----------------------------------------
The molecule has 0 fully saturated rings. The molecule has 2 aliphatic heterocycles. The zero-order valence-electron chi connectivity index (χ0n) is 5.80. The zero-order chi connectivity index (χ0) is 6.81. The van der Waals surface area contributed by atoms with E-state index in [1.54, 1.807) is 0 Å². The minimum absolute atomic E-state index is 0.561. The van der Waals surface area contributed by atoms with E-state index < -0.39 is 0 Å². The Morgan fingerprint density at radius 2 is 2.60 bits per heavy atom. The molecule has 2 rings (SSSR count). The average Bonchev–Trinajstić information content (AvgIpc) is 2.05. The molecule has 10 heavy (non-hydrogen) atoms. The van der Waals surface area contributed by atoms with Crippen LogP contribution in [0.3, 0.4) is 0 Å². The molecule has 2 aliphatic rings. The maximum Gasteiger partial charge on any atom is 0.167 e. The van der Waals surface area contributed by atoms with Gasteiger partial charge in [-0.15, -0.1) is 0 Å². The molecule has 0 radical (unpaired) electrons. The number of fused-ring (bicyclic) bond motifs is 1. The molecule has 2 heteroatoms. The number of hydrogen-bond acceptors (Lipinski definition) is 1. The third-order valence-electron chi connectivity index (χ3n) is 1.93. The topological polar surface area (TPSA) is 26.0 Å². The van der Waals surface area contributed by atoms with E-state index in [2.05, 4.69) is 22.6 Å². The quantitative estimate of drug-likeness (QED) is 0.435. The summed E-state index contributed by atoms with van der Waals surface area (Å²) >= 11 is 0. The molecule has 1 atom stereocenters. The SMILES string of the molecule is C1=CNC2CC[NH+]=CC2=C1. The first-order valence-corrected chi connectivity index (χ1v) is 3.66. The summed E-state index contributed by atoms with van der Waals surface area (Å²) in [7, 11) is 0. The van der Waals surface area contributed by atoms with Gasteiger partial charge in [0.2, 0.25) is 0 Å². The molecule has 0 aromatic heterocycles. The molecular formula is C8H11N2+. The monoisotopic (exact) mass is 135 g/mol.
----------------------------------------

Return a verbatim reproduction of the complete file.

The molecule has 0 fully saturated rings. The molecule has 2 aliphatic heterocycles. The zero-order valence-electron chi connectivity index (χ0n) is 5.80. The zero-order chi connectivity index (χ0) is 6.81. The van der Waals surface area contributed by atoms with E-state index in [1.54, 1.807) is 0 Å². The minimum absolute atomic E-state index is 0.561. The van der Waals surface area contributed by atoms with E-state index < -0.39 is 0 Å². The Morgan fingerprint density at radius 2 is 2.60 bits per heavy atom. The molecule has 2 rings (SSSR count). The average Bonchev–Trinajstić information content (AvgIpc) is 2.05. The molecule has 10 heavy (non-hydrogen) atoms. The van der Waals surface area contributed by atoms with Crippen LogP contribution in [0.3, 0.4) is 0 Å². The molecule has 2 aliphatic rings. The maximum Gasteiger partial charge on any atom is 0.167 e. The van der Waals surface area contributed by atoms with Gasteiger partial charge in [-0.15, -0.1) is 0 Å². The molecule has 0 radical (unpaired) electrons. The number of fused-ring (bicyclic) bond motifs is 1. The molecule has 2 heteroatoms. The number of hydrogen-bond acceptors (Lipinski definition) is 1. The third-order valence-electron chi connectivity index (χ3n) is 1.93. The topological polar surface area (TPSA) is 26.0 Å². The van der Waals surface area contributed by atoms with E-state index in [2.05, 4.69) is 22.6 Å². The quantitative estimate of drug-likeness (QED) is 0.435. The summed E-state index contributed by atoms with van der Waals surface area (Å²) >= 11 is 0. The molecule has 1 atom stereocenters. The SMILES string of the molecule is C1=CNC2CC[NH+]=CC2=C1. The first-order valence-corrected chi connectivity index (χ1v) is 3.66. The summed E-state index contributed by atoms with van der Waals surface area (Å²) in [7, 11) is 0. The van der Waals surface area contributed by atoms with Gasteiger partial charge in [0.2, 0.25) is 0 Å². The molecule has 0 aromatic heterocycles. The molecular formula is C8H11N2+. The monoisotopic (exact) mass is 135 g/mol.